Yes if there is a room available M and I intend to have a cosy weekend (In December). With Christmas buffet and castle breakfast. We’ll see what they say.
I hope we get room two IF it has a bath…
Photographer :Wolfgang Kleinschmidt
It now remains to see if they manage to keep the level as well. We were of course very disappointed at Le Rouge (Be ware, bad google translation).
I miss you and I love you so much!
Whilst not being particularly spoilt by sunlight in the winter, us Swedes tend to spend all our summer energy soaking up the the summer sun. Midsummer Eve, marks the highlight of this summer period and itâ€™s time to celebrate the longest day of the year. During this summer solstice, when the Earth’s axis tilts the most toward the sun. The intensity of the celebration may seem odd to people that arenâ€™t starved of sunlight.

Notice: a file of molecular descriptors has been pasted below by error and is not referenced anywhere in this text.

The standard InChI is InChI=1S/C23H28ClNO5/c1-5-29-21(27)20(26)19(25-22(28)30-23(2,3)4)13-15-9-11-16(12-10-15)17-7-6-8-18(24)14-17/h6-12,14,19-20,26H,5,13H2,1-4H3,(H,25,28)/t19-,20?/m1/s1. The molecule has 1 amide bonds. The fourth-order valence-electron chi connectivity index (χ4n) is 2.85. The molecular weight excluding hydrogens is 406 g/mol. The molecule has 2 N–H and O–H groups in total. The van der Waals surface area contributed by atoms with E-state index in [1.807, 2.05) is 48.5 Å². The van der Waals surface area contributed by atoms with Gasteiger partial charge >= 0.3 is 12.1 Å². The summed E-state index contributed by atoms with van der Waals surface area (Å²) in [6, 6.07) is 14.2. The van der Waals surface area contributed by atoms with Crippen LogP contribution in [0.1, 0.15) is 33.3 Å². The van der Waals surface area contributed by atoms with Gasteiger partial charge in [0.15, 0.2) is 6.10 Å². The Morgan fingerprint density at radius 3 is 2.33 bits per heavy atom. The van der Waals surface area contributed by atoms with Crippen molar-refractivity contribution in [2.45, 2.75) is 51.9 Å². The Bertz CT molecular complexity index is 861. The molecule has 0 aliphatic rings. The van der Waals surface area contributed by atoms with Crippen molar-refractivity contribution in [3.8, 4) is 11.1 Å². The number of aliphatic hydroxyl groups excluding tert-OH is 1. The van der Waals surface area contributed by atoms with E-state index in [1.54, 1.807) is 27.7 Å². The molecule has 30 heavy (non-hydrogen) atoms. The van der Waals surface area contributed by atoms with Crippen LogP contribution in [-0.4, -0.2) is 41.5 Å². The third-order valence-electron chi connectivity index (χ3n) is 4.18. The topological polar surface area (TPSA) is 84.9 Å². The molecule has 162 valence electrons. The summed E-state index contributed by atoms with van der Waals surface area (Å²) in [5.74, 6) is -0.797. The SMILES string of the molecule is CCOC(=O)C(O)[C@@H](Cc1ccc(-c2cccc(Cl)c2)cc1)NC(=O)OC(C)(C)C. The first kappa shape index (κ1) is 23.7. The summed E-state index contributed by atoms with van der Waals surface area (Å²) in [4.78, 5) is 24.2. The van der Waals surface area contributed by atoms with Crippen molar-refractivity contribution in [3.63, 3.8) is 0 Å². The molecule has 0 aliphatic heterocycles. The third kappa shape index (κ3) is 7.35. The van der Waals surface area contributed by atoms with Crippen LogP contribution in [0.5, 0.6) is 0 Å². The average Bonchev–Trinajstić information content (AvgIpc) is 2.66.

To a foreigner it might seam like the Swedes have gone mad! Usually reserved and never the highlight of the party, on midsummer us Swedes will let down our guard, some with a little help of some schnapps. Iâ€™m sure we look a bit deranged when we let loose all of a sudden.
We wear wreaths with birch leafs and wild flowers, often clad in traditional dress, we dance around the maypole, full of pickled hearing and potatoes, singing Swedish classics such as “SmÃ¥ grodorna” (The little frogs song)? and “BjÃ¶rnen sover” (The bear sleeps)?. In the little frog song we hop around like frogs while in “BjÃ¶rnen sover”? a nominated person pretends to be a sleeping bear until the song is over, then the “bear”? chaise the fleeing crowd. There isnâ€™t one person in Sweden that doesnâ€™t know the steps to these dances.
Midsummer Eve always falls on the third Friday in June so people can enjoy a long weekend as celebrations often continue long into Midsummer Day, when people are mainly recovering from the “festivities”? of the previous night.